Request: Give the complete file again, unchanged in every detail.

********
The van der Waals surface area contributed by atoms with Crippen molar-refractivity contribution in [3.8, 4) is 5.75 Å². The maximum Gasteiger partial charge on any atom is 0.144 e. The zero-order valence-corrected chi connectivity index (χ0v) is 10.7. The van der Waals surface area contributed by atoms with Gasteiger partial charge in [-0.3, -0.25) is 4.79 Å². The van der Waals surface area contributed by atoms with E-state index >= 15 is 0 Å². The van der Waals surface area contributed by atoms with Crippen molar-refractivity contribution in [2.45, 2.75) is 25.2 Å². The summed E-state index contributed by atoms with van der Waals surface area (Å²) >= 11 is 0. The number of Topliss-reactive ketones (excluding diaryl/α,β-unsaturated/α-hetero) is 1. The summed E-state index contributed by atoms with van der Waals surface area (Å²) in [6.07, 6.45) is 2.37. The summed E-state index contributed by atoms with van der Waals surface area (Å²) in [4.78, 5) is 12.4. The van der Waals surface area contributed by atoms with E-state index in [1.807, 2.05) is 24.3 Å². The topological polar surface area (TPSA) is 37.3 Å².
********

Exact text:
The van der Waals surface area contributed by atoms with Crippen molar-refractivity contribution in [3.8, 4) is 5.75 Å². The maximum Gasteiger partial charge on any atom is 0.144 e. The zero-order valence-corrected chi connectivity index (χ0v) is 10.7. The van der Waals surface area contributed by atoms with Gasteiger partial charge in [-0.3, -0.25) is 4.79 Å². The van der Waals surface area contributed by atoms with E-state index >= 15 is 0 Å². The van der Waals surface area contributed by atoms with Crippen molar-refractivity contribution in [2.45, 2.75) is 25.2 Å². The summed E-state index contributed by atoms with van der Waals surface area (Å²) >= 11 is 0. The number of Topliss-reactive ketones (excluding diaryl/α,β-unsaturated/α-hetero) is 1. The summed E-state index contributed by atoms with van der Waals surface area (Å²) in [6.07, 6.45) is 2.37. The summed E-state index contributed by atoms with van der Waals surface area (Å²) in [4.78, 5) is 12.4. The van der Waals surface area contributed by atoms with E-state index in [1.807, 2.05) is 24.3 Å². The topological polar surface area (TPSA) is 37.3 Å².